Sunday, January 22, 2012

My Dog Dub

If you don't own a dog, at least one, there is not necessarily anything wrong with you, but there may be something wrong with your life. ~Roger Caras 

I lost my dog, Dub, last year before Christmas. He was a very good dog. A chocolate lab registered by his first owners as Coffee W. Crutcher. Those owners got more dog than they bargained for with a lab puppy and he soon found himself chained to a dog house in their yard. Enter my friend, Carolyn. A dog lover like me. A very tender-hearted dog lover. She sees the lab and imagines his life of confinement and offers to take the dog from the owners. They agreed and Coffee W. Crutcher began the next chapter of his life.

Carolyn took him to the vet, did all the necessary things to keep him healthy, loved him, but she lived in town and had a small, unfenced yard. He had too much dog energy for that small space. Enter my wide open farm and the fact that I was down to only one dog. So it was great timing. Coffee W. Crutcher came to live with us here on the farm along with his registration papers, his dog house, his dog dish and his extra heavy duty dog chain and leash. 

So, Coffee W. Crutcher began another new chapter in his life and found a permanent home. He was a dog with energy. The first time I tried to take him for a walk on his leash, just as a training exercise, I ended up being dragged through a briar patch. Next walk we used a choke collar. He was a strong dog and just a little hard-headed. So much so that yelling Coffee didn't penetrate his ears. He didn't even so much as turn his head to see if there was any possibility I might mean him. Crutcher didn't work either, but Dub - short for W - that he could hear.  So this beautiful chocolate lab with the very distinctive name became my dog, Dub. 

Well, as much as he ever became anybody's dog. He was always an independent soul. He liked me. Walked with me every day. At times he'd sit down and patiently wait for me as he's doing in the picture above. He liked going swimming and rarely passed up the opportunity to take a dip in a pond or creek or plop down in a mud puddle. He was a retriever who would not fetch. If I threw a stick or ball, he'd just look at me as if to say, you threw it; you go get it. He had a good appetite. Ate his dog food and supplemented his calorie intake by killing the occasional unlucky rabbit or squirrel. Once some wild ducks hatched out around our pond. Dub waited until the ducks were about half grown before he swam out and "retrieved" one of them as a tasty snack. Then he went out and got the others, one by one. Not a good place for ducks on Dub's pond.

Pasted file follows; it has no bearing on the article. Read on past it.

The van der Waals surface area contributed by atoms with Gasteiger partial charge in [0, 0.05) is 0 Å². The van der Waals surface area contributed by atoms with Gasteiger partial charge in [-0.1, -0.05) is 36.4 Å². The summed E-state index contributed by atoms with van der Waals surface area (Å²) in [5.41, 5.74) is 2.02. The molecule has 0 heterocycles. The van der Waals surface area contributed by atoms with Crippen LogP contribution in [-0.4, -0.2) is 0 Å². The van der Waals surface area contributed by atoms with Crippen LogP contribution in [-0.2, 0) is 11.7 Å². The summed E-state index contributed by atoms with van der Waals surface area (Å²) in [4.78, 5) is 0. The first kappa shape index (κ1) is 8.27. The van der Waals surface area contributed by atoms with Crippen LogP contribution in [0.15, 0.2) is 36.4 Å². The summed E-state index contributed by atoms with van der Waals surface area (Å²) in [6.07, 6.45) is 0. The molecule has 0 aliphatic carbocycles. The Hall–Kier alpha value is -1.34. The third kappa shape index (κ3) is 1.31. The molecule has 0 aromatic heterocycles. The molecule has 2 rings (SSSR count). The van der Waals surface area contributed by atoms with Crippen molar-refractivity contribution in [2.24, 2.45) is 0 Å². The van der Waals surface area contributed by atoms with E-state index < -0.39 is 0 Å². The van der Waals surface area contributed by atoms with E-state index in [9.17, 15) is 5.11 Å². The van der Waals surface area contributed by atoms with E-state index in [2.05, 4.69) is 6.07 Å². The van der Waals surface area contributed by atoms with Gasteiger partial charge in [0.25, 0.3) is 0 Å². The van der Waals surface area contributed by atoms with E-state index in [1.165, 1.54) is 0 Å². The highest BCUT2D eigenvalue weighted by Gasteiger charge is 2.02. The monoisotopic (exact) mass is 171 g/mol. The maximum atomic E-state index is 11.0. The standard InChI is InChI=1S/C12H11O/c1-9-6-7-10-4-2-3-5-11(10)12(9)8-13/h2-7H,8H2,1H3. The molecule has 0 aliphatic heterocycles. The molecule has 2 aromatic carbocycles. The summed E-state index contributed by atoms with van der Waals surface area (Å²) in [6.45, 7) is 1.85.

Other dogs loved him. My yard became the gathering place for all the neighbor dogs. They came to lay beside Dub. Or on top Dub. They loved Dub. He'd been to the vet to be neutered before he came to live here on the farm, but the surgery must not have been a complete success. He didn't go chasing after the female dogs, but they came to our yard after him. When that happened, he couldn't resist the siren call. I put him up when I knew what was happening, but sometimes he was gone before I knew the girls had come after him. I never knew for sure if any of the pups were his because there were other male dogs around, but one time when there was an American Staffordshire in the neighborhood, I was pretty sure that the one pup she had was Dub's. She wouldn't entertain attentions from any of the other dogs. Another time he went off with a different neighborhood flirt and ended up several miles from home next to a parkway where somebody stopped, gathered him up and turned him in to the humane shelter. It was a holiday weekend and I didn't figure out he was gone until too late to call. He spent the weekend in doggie jail before I could find out they had him and bail him out on Monday. He was happy to be my dog that morning.